By Luigi Papagno
Recently, the planet HD 131399Ab was discovered by a team of astronomers at the University of Arizona. HD 131399Ab is located approximately 320 light-years from Earth and is thought to be 16 million years old—a very young exoplanet indeed. It is also one of the coldest and smallest of the directly imaged exoplanets—planets outside our Solar System—with a temperature of 850 degrees Kelvin and a size of around 4 Jupiter masses.
However, the most spectacular thing about HD 131399Ab is not its planetary features, but rather the fact that it orbits around three suns!
[tweetthis twitter_handles=”@f1telescopes”]This exoplanet orbits three suns, but not six.[/tweetthis]
This may sound familiar to fans of Isaac Asimov’s Nightfall (1990), a story about the planet Kalgash, which revolves around six suns, meaning that is constantly awash in daylight. The inhabitants of Kalgash have thus never known night, nor ever seen stars or other distant celestial objects. Their planet may always be illuminated—but their minds certainly do not seem to be!
Kalgash’s Intricate Sun System
Kalgash’s six suns are Onos, Dovim, Trey, Patru, Tano, and Sitha.
Onos is Kalgash’s equivalent of Earth’s Sun and is situated 10 light-minutes away from the planet, very much like our own Sun, located at about 8 light-minutes away from Earth. Onos is the sun that provides Kalgash with the most light and heat. The other five suns are much more distant in comparison but are close enough to provide Kalgash with sufficient light for its inhabitants to never know darkness (at least, that is what they think). Onos is also a yellow dwarf sun, again, much like ours, while some of the other suns form binary systems.
In the story, one of the main characters, who is an astronomer named Beenay 25, discovers an anomaly in Kalgash’s orbit around Onos. His calculations show that once every 2,049 years Onos is eclipsed, leaving Kalgash in a brief state of darkness, something its inhabitants have never known before.
So how does this compare to the reality of the recent discovery of the triple star system HD 131399Ab?
HD 131399Ab’s Magical Reality
A planet with many suns would be a wonder to behold. First, it is a wonder of nature that a planet could have formed in such a star system. The complexity of the star system violates a few of the main points of most of the leading planetary formation theories. However, in keeping with Asimov’s science fiction world, the exoplanet HD 131399Ab has one primary sun, which, like Onos, is very similar to Earth’s. Moreover, HD 131399Ab’s other two suns form a binary system, just like four of Kalgash’s stars do.
Maciej Konacki, from the California Institute of Technology, describes HD 131399Ab’s binary stars as “more or less act(ing) as one star.”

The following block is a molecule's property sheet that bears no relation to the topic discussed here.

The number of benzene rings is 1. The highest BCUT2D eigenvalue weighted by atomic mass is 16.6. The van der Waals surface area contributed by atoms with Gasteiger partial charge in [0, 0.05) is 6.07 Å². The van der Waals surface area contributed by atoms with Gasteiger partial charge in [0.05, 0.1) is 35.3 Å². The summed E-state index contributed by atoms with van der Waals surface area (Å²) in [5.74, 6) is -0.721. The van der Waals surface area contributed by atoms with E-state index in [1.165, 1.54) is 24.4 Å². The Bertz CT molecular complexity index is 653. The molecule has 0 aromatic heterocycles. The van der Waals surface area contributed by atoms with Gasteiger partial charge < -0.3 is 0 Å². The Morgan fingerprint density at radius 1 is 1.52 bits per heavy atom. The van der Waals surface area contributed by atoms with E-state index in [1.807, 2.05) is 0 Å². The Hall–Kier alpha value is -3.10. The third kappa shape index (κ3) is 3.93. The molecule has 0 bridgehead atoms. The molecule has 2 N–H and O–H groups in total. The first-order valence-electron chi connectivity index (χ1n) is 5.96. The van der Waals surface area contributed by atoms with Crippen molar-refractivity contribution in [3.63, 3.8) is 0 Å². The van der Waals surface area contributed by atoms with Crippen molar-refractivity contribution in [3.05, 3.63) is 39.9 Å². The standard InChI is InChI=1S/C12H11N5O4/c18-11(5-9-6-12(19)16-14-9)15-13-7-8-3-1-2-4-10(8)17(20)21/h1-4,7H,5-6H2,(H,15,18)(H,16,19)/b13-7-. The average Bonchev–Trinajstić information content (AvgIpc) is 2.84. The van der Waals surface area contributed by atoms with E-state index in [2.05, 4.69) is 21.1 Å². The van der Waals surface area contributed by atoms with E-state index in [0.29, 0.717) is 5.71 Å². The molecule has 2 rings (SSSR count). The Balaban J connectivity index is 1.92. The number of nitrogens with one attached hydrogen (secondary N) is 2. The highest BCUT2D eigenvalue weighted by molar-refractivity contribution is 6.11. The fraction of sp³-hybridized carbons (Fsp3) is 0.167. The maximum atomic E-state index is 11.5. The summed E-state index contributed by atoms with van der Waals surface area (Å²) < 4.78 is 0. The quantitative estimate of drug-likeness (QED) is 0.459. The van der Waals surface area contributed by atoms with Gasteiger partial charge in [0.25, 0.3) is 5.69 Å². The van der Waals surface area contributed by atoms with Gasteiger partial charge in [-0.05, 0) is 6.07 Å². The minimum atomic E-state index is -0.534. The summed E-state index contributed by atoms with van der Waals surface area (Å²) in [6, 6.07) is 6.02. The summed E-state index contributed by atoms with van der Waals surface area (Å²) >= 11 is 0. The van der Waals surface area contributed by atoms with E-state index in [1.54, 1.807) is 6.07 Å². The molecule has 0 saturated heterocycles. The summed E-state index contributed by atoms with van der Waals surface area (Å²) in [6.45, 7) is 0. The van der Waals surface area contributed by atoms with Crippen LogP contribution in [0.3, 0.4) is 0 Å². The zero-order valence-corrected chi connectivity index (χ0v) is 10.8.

Kevin Wagner, the first-year PhD student at the University of Arizona who discovered the planet and who is part of NASA’s Nexus for Exoplanet System Science project, says that the planet HD 131399Ab’s orbit is approximately 550 Earth-years long, a long time to be blasted with seemingly never-ending sunlight. He goes on to say that for almost half that time, all three suns are visible very close to each other in the sky.
The results of this are surprising.
Instead of constant daylight, there is a typical day/night cycle with beautiful triple-star sunrises, and triple-star sunsets to add to the mix. However, Asimov’s Kalgash scenario is not out of the real-life equation yet.
As the planet’s orbit progresses, its suns appear to grow farther apart, and the result of this is that one star will set while the other two rise, and vice versa. The suns’ constant presence in the planet’s sky triggers a real-life Kalgashian effect, where HD 131399Ab is in constant daylight for a significant fraction of its orbit.
Earth and Sun Compared to HD 131399Ab
If intelligent life exists on HD 131399Ab, they would not possess the fear of darkness as the people of Kalgash do, but they might suffer similar problems to Earth’s Scandinavian people, whose internal clocks are thrown out of sync in summer, due to the midnight sun. Because of Earth’s tilt, the poles experience long months of winter darkness and summer light, and in those summer months, complaints of sleeplessness are rife.
What the Future Holds
The team of researchers responsible for HD 131399Ab’s discovery have noted that they did not have to wade through many systems to find this multi-sun system, even though it is rare, and have said that they will continue observing the night sky for other systems of this kind.
Let’s hope they do not discover a star like the one in Asimov’s Nemesis, a story about a doomed planet, orbiting a star so unstable and volatile that its imminent death will destroy everything orbiting it.
Luigi Papagno is a passionate observer of celestial objects. To learn more about astronomy and how to get the best out of your stargazing equipment, check out his blog or follow him on Twitter @f1telescopes, where he shares insights on viewing the night sky.
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